- What will do with these metrics? Finding and understanding data is the first step, but knowing what to do with this insight fuels change.
Learning about customer behaviour is fundamental to creating better customer experiences. The options for capturing insight vary, and the following should be considered;
- Have you mastered the basics and easy wins yet? Ensuring your website is already to a high standard should always be the first step.
- What type of testing works well with your audience size? Investing in a sophisticated tool without having enough traffic to test on reliably is wasteful.
- How will you resource any experimentation and testing? Having access to a tool is useless if you do not have the resource readily available to maximise its potential.
eCommerce platforms used by DTC brands
For very small and basic websites, platforms such as Squarespace or Wix now have eCommerce options, and it was slightly surprising to see these show up in the results. These platforms might be fine for getting started, but it's common to hear how quickly brands become limited by their constraints.
The growing NoCode movement - a raft of platforms removing the need for developers to write code - is a source of next-generation tools to keep an eye on. Webflow showed up with 0.7% of the 119 websites profiled, but expect this to change as more people begin to understand the power of these tools.
For brands with more complex trading needs, platforms such as Magento Commerce, Craft Commerce, and many Headless platforms like Prismic are visible in the results. But overall, two platforms dominated the results, covering 78% of the brands profiled: Shopify and WooCommerce.
Shopify / Shopify Plus
It's no surprise to see Shopify so prevalent amongst the types of brands we've featured. With 48% of the brands featured on our Directory using the platform, it's clear that it's an excellent choice for many brands. In speaking directly to brands established on Shopify, it is clear that Shopify empowers them to run their store themselves.
Wordpress / WooCommerce
WordPress is often one of the first platforms that springs to mind for many websites as an established content management system. With 30.6% of the brands profiled using WordPress and its eCommerce Extension WooCommerce, it's clear that many brands are happy using such a well-known platform.
Email Marketing platforms used by DTC brands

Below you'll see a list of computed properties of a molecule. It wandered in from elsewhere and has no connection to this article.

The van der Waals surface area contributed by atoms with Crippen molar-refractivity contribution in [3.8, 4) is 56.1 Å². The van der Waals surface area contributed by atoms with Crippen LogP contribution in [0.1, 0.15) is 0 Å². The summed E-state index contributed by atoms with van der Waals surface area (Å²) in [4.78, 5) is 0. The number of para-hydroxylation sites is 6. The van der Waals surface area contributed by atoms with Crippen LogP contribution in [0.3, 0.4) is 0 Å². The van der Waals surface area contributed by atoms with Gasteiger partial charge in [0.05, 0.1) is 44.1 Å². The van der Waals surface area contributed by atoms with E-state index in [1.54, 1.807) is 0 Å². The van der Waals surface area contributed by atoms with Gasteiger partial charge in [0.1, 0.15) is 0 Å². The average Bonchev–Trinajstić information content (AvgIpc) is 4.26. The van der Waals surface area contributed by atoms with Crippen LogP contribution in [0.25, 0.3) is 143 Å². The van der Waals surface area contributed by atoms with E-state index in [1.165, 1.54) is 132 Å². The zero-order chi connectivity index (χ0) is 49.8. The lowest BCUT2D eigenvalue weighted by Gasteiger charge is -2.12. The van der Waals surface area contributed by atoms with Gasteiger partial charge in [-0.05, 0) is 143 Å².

Communicating directly with your customers is one of the benefits of DTC, and the ability to send messages direct to inboxes can be highly efficient. With the advent of tighter privacy rules in iOS 14.5, owning this first-party data provides a way to maintain a connection to your customers. With a growing list, a brand can leverage the power of database segmentation to send personalised messages. And with Automations, it's easy to build custom email flows that leave your email platform to do the hard work whilst you work on the rest of your brand.
There is a wealth of choice of email marketing platforms to choose from, but our results show two dominant platforms used by Uk & EU DTC brands.
Of the 119 brands profiled, 52.2% rely on Mailchimp to handle their email marketing. Mailchimp is an established force in this area, having launched in 2001. But it’s losing ground in the eCommerce space to competitors such as Klaviyo because it doesn’t offer the same level of eCommerce specific features.
Hot on the heels of Mailchimp is the newer platform, Klaviyo, with 32.7% of the brands profiled using it. With a tighter focus on eCommerce, Klaviyo provides deeper behavioural analysis and segmentation.
eCommerce Analytics platforms used by DTC brands
Once trading, it is vital that a brand stays up to date with its performance. It's no surprise that 69.1% of the stores profiled were connected to Google Analytics. Its basic version is free, and it contains a multitude of analytics linked to eCommerce.
It's worth noting that Shopify also includes its own analytics dashboard, so 48% of the brands profiled are likely to also be using the inbuilt analytics.
eCommerce Optimisation platforms used by DTC brands
Having the ability to watch customers interact with your website can be a great way to uncover opportunities. Hotjar enables you to create heatmaps showing where customers scrolled to or clicked and screen recordings that allow you to watch them use your website. Its feedback and surveys tools also allow you to ask simple questions at critical points in the customer journey to help you understand the customers' needs.
Also featured was Fullstory, which offers more advanced features.
Integrating perfectly with Google Analytics is Google Optimise. Offering both free and paid tiers allows website owners to optimise their website with data-led tests. With A/B and multivariate tests, and personalisations options available, it's a powerful tool to start experimenting with. And unlike many other tools, its inbuilt editor means tests can be set up without needing a developer to edit your website.
With so many important decisions being made that could make or break your brand, it's vital to carefully consider your eCommerce tech stack both at launch and on a regular basis. When budgets and resource might be stretched, knowing you have a tech stack that works hard for you will help you move further, faster.
The low barrier to entry doesn't always mean it's easy. Don't be afraid to speak with experts and use expertise as and when required. Getting the basics of UX, site speed, and SEO goes a long way to building a strong foundation to build on.
Finally, whilst it's always great try new apps or services to improve your website, remember remove any apps or plugins you're not using! Our profiling highlighted many websites with competing services installed, which will only be adding bloat to the website and slowing it down!